In terms of overall level of psychopathology in this delinquent sample, there were elevated levels of depressive symptoms and more frequent and varied substance use than has been reported on the basis of administering equivalent measures in general adolescent populations, consistent with other studies of incarcerated youth (Domalanta et al., 2003
; Teplin et al., 2002
). To better understand factors that contribute to increased depression in this particular high-risk sample, analyses of two constructs drawn from the literature on youth depression, stress and support, were conducted. When main effects versus buffering models were examined to explicate the relationship between caregiver support, stress, and youth depressive symptoms, evidence supported the main effects model. Perceived caregiver support was associated with youth self-reports of depressive symptoms regardless of stress levels. Both boys and girls who rated their caregiver(s) to be less supportive of them reported more depressive symptoms. This stands apart from prior cross-sectional studies of depression in community samples of adults who emphasize the buffering role of support in relation to stress and depression (Brown, 1987
) but is aligned with more recent prospective studies conducted with adolescents (Burton et al., 2004
). The findings are consistent with the notion that social support has a generalized positive impact on depression in this sample even among detained youth who come from backgrounds and environments laden with multiple risk factors. It may be that detained youth are primed toward depression and that the absence of caregiver support, when added to the myriad of other risks, increases vulnerability among these youth.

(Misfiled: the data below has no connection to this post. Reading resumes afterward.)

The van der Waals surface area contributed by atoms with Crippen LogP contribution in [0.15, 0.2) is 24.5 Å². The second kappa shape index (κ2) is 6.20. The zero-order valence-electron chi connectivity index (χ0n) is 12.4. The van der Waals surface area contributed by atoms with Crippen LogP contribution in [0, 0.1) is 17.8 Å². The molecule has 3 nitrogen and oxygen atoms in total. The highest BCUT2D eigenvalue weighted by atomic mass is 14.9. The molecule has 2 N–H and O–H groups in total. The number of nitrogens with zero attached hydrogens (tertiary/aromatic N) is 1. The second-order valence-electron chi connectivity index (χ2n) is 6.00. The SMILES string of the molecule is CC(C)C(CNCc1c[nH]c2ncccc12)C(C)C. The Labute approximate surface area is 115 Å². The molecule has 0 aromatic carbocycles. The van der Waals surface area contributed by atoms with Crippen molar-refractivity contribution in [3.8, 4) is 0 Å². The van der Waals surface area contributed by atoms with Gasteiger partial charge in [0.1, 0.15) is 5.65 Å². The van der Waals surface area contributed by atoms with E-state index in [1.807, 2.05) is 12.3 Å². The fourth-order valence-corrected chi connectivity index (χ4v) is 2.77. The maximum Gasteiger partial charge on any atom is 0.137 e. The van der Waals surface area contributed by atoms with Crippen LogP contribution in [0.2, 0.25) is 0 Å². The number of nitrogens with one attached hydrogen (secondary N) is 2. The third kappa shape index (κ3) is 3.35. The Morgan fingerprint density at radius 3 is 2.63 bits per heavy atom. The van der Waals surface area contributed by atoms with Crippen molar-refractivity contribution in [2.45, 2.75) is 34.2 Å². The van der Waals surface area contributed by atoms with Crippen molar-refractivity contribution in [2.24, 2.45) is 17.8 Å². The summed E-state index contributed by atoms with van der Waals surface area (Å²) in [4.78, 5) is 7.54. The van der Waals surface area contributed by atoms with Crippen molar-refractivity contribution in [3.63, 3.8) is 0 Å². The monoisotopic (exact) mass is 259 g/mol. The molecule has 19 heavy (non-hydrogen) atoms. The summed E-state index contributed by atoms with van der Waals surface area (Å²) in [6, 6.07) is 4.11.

Being exposed to more stressful life events was also associated with higher depression scores above and beyond the effect of caregiver support, with a somewhat stronger relationship between stressful life events and depressive symptoms for boys compared to girls. In this study, detained girls had relatively high levels of depression, regardless of the number of stressors to which they were exposed, while detained boys who reported low stress experienced lower levels of depression. In contrast, boys with high stress levels had much higher depression scores than did boys with low stress levels. This finding ran counter to the hypothesis and differed from other research studies on adolescents, which have either found no sex differences (Berden, Althaus, & Verhulst, 1990
; Goodyer, Kolvin, & Gatzanis, 1986
) or have found a stronger relationship between stressful life events and depression among girls (Ge et al., 1994
). The phenomenon of greater male vulnerability to stress has been found to exist between children and younger adolescents, but the reverse pattern (girls’ greater vulnerability) has been documented among older adolescents (Goodman, Brumley, Schwartz, & Purcell, 1993
; Hops, 1995
; Zaslow & Hayes, 1986
). There are several possible explanations for the gender findings in this study being divergent with the literature.
One possibility is that for girls, and particularly those involved in the juvenile justice system, the role of stress per se may in fact be relatively diminished compared to other biological, psychological, and social factors involved in the etiology of depression. There is a whole host of factors that create vulnerability toward depression for postpubertal girls, including hormonal and genetic factors. Consistent with this idea, Silberg and colleagues’ (1999)
study of genetic and life stress influences on adolescent depression among twins concluded that “for boys, depression appears to be largely attributable to the occurrence of negative life events, since any age-related increase in male depression is evidenced only among those who have experienced a life event in the past year. For girls, the rise in depressive symptoms is still evident (although to a lesser extent) among those who have not experienced a notable life event, implicating other putative risk factors” (p. 230). This may be particularly true of girls who are involved in the juvenile justice system. According to the relative deviance hypothesis, because criminal behavior is both less common and less socially acceptable among girls, female detainees would be expected to have a higher risk profile compared to boys who get detained (Dembo et al., 1994; Eme, 1992